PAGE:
CHAMBER MUSIC: str. sextets No.1 in Bb major, Op.18 (1858-60), No.2 in G major, Op.36 (1864-5); str. qts., Op.51, No.1 in C minor, No.2 in A minor (1859-73), No.3 in Bb major, Op.67 (1876); str. quintets, No.1 in F major, Op.88 (1882), No.2 in G major, Op.111 (1890); cl. quintet in B minor, Op.115 (1891); pf. qts., No.1 in G minor, Op.25 (1861), No.2 in A major, Op.26 (1861-2), No.3 in C minor, Op.60 (1855-75); pf. quintet in F minor, Op.34 (1864); pf. trios, No.1 in B major, Op.8 (1853-4, rev. version 1889), No.2 in C major, Op.87 (1880-2), No.3 in C minor, Op.101 (1886); hn. trio in Eb major, Op.40 (1865); vc. sonatas, No.1 in E minor, Op.38 (1862-5), No.2 in F major, Op.99 (1886); vn. sonatas, No.1 in G major, Op.78 (1878-9), No.2 in A major, Op.100 (1886), No.3 in D minor, Op.108 (1886-8); cl. (or va.) trio in A minor, Op.114 (1891); cl. (or va.) sonatas, Op.120, No.1 in F minor, No.2 in Eb major (both 1894); Scherzo in C minor, vn., pf. (1853).
MISC. ORCH.: Serenades, No.1 in D, Op.11 (1857-8), No.2 in A, Op.16 (1858-9, rev. 1875); 3 Hungarian Dances (1873); Variations on a Theme by Haydn, Op.56a (1873); Akademische Festouvertüre (Academic Festival Overture) Op.80 (1880); Tragic Ov., Op.81 (1880, rev. 1881).
CHORUS & ORCH.: Ein Deutsches Requiem, sop., bar., ch., and orch., Op.45 (1857-68); Rinaldo, ten., male ch., and orch., Op.50 (1863-8); Rhapsody for cont., male ch., and orch., Op.53 (1869); Schicksalslied, ch. and orch., Op.54 (1871); Triumphlied, ch. and orch., Op.55 (1870-1); Nänie, ch. and orch., Op.82 (1880-1); Gesang der Parzen, ch. and orch., Op.89 (1882).
PIANO: sonatas, No.1 in C major, Op.1 (1852-3), No.2 in F# minor, Op.2 (1852), No.3 in F minor, Op.5 (1853); Scherzo in Eb minor, Op.4 (1851); Variations on a Theme by R. Schumann, in F# minor, Op.9 (1854); 4 Ballades (No.1 in D minor, No.2 in D, No.3 in B minor, No.4 in B), Op.10 (1854); Variations on a Theme by R. Schumann, in Eb, Op.23, pf. duet (1861); Variations and Fugue on a Theme by Handel, Op.24 (1861);Hungarian Dances (21 pf. duets) (1852-69); Variations on a Theme by Paganini, Op.35 (1862-3); 16 Waltzes, Op.39, pf. duet (1865, arr. for solo pf. 1867); Variations on a Theme by Haydn, Op.56b (2 pf.) (1873); Liebesliederwalzer, Op.52, 18 waltzes for SATB and pf. 4 hands (1868-9); Op.52a (without vocal parts) (1874); Neue Liebesliederwalzer, Op.65, 15 waltzes for SATB and pf. 4 hands (1874); Op.65a, without vocal parts (1875); pf. quintet in F minor, Op.34, arr. for 2 pf. as Op.34a; rhapsodies, intermezzos, and studies.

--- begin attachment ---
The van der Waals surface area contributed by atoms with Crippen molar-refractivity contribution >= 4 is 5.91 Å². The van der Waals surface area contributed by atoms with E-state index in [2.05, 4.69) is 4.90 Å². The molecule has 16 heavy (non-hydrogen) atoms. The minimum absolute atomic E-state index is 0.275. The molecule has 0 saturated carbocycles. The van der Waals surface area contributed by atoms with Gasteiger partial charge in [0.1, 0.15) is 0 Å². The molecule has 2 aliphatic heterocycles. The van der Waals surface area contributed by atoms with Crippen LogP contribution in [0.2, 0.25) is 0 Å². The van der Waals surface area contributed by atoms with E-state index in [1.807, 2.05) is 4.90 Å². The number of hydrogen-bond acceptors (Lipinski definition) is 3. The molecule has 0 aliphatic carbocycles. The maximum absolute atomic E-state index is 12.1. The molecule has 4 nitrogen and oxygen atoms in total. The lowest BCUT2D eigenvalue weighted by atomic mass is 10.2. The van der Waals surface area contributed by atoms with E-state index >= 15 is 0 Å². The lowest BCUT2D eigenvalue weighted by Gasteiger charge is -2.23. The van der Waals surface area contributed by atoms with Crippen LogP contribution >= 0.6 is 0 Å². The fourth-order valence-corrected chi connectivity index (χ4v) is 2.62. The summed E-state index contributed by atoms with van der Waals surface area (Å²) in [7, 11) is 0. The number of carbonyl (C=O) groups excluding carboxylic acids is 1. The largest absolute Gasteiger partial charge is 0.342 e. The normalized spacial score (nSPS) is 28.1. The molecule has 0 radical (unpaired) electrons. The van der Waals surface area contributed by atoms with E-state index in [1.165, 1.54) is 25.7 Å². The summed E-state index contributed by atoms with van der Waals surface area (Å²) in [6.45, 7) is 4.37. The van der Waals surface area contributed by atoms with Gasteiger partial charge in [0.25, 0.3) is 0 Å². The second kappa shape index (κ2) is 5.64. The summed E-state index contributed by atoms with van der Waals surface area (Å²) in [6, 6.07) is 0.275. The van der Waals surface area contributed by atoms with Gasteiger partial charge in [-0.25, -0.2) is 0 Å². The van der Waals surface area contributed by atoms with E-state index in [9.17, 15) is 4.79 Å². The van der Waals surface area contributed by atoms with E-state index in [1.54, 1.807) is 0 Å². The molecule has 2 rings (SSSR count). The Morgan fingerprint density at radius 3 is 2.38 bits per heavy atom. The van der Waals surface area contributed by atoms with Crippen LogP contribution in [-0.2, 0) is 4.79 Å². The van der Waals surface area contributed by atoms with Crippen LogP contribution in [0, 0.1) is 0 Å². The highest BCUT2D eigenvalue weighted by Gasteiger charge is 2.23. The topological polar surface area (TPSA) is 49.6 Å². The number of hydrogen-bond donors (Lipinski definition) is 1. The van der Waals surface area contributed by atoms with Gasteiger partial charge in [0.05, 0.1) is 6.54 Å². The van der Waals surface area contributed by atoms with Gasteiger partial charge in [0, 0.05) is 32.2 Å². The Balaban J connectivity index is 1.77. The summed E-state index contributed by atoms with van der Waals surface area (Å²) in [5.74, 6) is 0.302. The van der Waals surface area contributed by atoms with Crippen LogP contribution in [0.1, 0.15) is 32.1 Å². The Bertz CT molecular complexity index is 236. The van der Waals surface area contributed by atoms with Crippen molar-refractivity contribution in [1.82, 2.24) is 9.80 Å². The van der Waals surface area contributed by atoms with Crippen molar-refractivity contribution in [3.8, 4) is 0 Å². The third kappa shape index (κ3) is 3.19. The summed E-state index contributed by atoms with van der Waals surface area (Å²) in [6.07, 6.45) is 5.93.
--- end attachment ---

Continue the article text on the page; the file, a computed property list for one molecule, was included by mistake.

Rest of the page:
ORGAN: 11 Choral Preludes, Op.122 (pubd. 1896 in 2 books) Bk. I: 1, Mein Jesu, der du mich. 2, Herzliebster Jesu. 3, O Welt, ich muss dich lassen. 4, Herzlich tut mich erfreuen. Bk. II: 5, Schmücke dich, O liebe Seele. 6, O wie selig seid ihr doch, ihr Frommen. 7, O Gott, du frommer Gott. 8, Es ist ein Ros’ entsprungen. 9, Herzlich tut mich verlangen. 10, O Welt, ich muss dich lassen (II); Fugue in A minor (1856); Prelude and Fugue in A minor (1856); Prelude and Fugue in G minor (1857).